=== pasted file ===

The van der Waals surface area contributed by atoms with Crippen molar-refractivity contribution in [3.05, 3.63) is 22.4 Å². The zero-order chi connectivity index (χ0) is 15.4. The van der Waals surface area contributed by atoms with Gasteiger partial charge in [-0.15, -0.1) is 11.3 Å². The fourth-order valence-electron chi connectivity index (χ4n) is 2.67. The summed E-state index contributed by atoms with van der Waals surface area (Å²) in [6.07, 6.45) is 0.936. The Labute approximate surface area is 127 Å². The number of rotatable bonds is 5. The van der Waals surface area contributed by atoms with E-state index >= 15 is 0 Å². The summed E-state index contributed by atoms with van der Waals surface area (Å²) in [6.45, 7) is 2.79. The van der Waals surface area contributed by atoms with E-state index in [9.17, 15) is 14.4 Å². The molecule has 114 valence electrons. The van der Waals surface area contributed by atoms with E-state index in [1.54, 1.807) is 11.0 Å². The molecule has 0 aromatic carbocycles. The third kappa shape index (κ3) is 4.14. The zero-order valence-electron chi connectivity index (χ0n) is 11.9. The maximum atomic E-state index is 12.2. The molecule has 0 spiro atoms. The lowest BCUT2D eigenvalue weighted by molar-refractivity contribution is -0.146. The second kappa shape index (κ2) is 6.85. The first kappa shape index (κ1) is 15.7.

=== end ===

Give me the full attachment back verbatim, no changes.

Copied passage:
The van der Waals surface area contributed by atoms with Crippen molar-refractivity contribution in [3.05, 3.63) is 22.4 Å². The zero-order chi connectivity index (χ0) is 15.4. The van der Waals surface area contributed by atoms with Gasteiger partial charge in [-0.15, -0.1) is 11.3 Å². The fourth-order valence-electron chi connectivity index (χ4n) is 2.67. The summed E-state index contributed by atoms with van der Waals surface area (Å²) in [6.07, 6.45) is 0.936. The Labute approximate surface area is 127 Å². The number of rotatable bonds is 5. The van der Waals surface area contributed by atoms with E-state index >= 15 is 0 Å². The summed E-state index contributed by atoms with van der Waals surface area (Å²) in [6.45, 7) is 2.79. The van der Waals surface area contributed by atoms with E-state index in [9.17, 15) is 14.4 Å². The molecule has 114 valence electrons. The van der Waals surface area contributed by atoms with E-state index in [1.54, 1.807) is 11.0 Å². The molecule has 0 aromatic carbocycles. The third kappa shape index (κ3) is 4.14. The zero-order valence-electron chi connectivity index (χ0n) is 11.9. The maximum atomic E-state index is 12.2. The molecule has 0 spiro atoms. The lowest BCUT2D eigenvalue weighted by molar-refractivity contribution is -0.146. The second kappa shape index (κ2) is 6.85. The first kappa shape index (κ1) is 15.7.